The tool has two user interfaces: one for admin accounts, the other for standard users. In the admin UI (only in admin accounts) one can drag and drop any program to grant it admin privileges. Once added, click the radio button to “Run as administrator.” (See preceding screen cap.) Once defined, admins can right-click any such programs they’ve added and then create a shortcut on the standard user’s desktop. Those users can run the elevated program in the RunAsTool UI to take advantage of those enhanced capabilities and access.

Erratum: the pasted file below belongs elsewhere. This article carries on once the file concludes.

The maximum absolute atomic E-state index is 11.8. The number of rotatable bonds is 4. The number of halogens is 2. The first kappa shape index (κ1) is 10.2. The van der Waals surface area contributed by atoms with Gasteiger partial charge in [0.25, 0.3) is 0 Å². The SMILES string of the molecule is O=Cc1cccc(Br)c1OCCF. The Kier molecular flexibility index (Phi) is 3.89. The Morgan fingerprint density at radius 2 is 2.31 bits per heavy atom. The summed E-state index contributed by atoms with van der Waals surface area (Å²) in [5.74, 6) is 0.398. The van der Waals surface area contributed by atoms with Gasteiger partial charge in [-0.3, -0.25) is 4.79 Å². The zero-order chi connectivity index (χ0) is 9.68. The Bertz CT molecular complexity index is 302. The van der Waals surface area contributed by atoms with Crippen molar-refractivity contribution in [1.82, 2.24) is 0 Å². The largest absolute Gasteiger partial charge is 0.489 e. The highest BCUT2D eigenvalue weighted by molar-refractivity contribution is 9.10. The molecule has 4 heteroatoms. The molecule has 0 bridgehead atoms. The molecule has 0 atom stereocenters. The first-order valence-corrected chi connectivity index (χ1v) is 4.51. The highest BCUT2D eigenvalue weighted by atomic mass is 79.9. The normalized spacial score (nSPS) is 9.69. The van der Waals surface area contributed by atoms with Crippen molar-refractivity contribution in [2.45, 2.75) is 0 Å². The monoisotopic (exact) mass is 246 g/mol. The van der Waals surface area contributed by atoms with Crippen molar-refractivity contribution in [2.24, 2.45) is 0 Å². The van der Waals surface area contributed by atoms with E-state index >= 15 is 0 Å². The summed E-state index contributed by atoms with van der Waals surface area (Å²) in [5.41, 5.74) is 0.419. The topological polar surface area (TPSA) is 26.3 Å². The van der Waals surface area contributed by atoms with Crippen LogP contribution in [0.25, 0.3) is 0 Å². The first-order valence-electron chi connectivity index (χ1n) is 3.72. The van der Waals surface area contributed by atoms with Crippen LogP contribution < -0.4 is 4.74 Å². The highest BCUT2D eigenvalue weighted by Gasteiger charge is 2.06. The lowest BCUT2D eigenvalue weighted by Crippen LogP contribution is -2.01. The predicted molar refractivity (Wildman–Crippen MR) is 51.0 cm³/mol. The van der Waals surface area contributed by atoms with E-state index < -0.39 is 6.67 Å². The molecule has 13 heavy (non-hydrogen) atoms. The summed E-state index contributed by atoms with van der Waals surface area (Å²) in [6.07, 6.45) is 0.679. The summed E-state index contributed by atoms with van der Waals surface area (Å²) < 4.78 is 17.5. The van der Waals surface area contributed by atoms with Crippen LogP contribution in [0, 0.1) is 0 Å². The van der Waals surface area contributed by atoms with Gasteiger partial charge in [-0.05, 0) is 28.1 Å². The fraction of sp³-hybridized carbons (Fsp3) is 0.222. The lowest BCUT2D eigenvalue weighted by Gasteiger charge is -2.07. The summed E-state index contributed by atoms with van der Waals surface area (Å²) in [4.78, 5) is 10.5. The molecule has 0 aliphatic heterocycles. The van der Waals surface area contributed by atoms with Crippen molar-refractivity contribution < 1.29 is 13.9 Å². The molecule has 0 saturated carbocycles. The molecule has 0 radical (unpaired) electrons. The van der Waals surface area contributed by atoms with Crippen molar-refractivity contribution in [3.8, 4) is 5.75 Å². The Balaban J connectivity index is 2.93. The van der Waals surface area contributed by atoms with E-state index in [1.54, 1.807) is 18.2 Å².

Unnecessary elevation of accounts raises the risk of damage or compromise should if the account gets hacked or penetrated. It’s much safer to elevate only those applications that need (or won’t run without) elevated privileges. This prevents a hack of the account from granting a malefactor admin level access to the user’s PC (and possibly beyond). Security nerds call limiting access strictly to what’s required “the principle of least privilege.” It’s a principle worth following, if you ask me, and the RunAsTool helps to make that practical in environments where some applications need admin rights to run or work properly. ‘Nuff said.